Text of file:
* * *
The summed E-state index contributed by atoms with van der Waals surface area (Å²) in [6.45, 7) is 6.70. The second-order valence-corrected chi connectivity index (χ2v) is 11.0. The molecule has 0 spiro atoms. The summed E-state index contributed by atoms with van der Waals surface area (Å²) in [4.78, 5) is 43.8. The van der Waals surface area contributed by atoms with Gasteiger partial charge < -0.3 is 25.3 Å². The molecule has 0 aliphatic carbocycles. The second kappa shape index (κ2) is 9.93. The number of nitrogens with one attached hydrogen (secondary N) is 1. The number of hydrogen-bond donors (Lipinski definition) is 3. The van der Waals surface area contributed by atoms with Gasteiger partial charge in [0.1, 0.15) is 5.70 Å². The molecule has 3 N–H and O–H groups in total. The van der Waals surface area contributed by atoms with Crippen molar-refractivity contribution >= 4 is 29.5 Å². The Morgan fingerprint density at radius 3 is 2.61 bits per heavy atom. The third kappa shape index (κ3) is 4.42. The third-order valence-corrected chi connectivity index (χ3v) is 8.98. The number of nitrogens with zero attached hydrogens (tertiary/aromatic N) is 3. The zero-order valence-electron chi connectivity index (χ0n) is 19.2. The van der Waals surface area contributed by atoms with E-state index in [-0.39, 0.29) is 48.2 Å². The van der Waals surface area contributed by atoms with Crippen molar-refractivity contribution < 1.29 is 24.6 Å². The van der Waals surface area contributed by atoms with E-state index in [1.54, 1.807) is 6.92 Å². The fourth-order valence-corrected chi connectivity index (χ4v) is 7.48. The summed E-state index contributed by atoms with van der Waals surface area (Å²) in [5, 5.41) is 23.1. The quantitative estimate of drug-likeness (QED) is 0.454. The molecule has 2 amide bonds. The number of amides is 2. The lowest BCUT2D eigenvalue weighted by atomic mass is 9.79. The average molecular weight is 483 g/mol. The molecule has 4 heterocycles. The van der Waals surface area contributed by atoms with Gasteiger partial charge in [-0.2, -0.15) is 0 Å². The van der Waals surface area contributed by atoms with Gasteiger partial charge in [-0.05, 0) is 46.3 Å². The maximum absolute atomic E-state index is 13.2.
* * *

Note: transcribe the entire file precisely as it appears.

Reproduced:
The summed E-state index contributed by atoms with van der Waals surface area (Å²) in [6.45, 7) is 6.70. The second-order valence-corrected chi connectivity index (χ2v) is 11.0. The molecule has 0 spiro atoms. The summed E-state index contributed by atoms with van der Waals surface area (Å²) in [4.78, 5) is 43.8. The van der Waals surface area contributed by atoms with Gasteiger partial charge < -0.3 is 25.3 Å². The molecule has 0 aliphatic carbocycles. The second kappa shape index (κ2) is 9.93. The number of nitrogens with one attached hydrogen (secondary N) is 1. The number of hydrogen-bond donors (Lipinski definition) is 3. The van der Waals surface area contributed by atoms with Gasteiger partial charge in [0.1, 0.15) is 5.70 Å². The molecule has 3 N–H and O–H groups in total. The van der Waals surface area contributed by atoms with Crippen molar-refractivity contribution >= 4 is 29.5 Å². The Morgan fingerprint density at radius 3 is 2.61 bits per heavy atom. The third kappa shape index (κ3) is 4.42. The third-order valence-corrected chi connectivity index (χ3v) is 8.98. The number of nitrogens with zero attached hydrogens (tertiary/aromatic N) is 3. The zero-order valence-electron chi connectivity index (χ0n) is 19.2. The van der Waals surface area contributed by atoms with E-state index in [-0.39, 0.29) is 48.2 Å². The van der Waals surface area contributed by atoms with Crippen molar-refractivity contribution < 1.29 is 24.6 Å². The van der Waals surface area contributed by atoms with E-state index in [1.54, 1.807) is 6.92 Å². The fourth-order valence-corrected chi connectivity index (χ4v) is 7.48. The summed E-state index contributed by atoms with van der Waals surface area (Å²) in [5, 5.41) is 23.1. The quantitative estimate of drug-likeness (QED) is 0.454. The molecule has 2 amide bonds. The number of amides is 2. The lowest BCUT2D eigenvalue weighted by atomic mass is 9.79. The average molecular weight is 483 g/mol. The molecule has 4 heterocycles. The van der Waals surface area contributed by atoms with Gasteiger partial charge in [-0.2, -0.15) is 0 Å². The van der Waals surface area contributed by atoms with Gasteiger partial charge in [-0.05, 0) is 46.3 Å². The maximum absolute atomic E-state index is 13.2.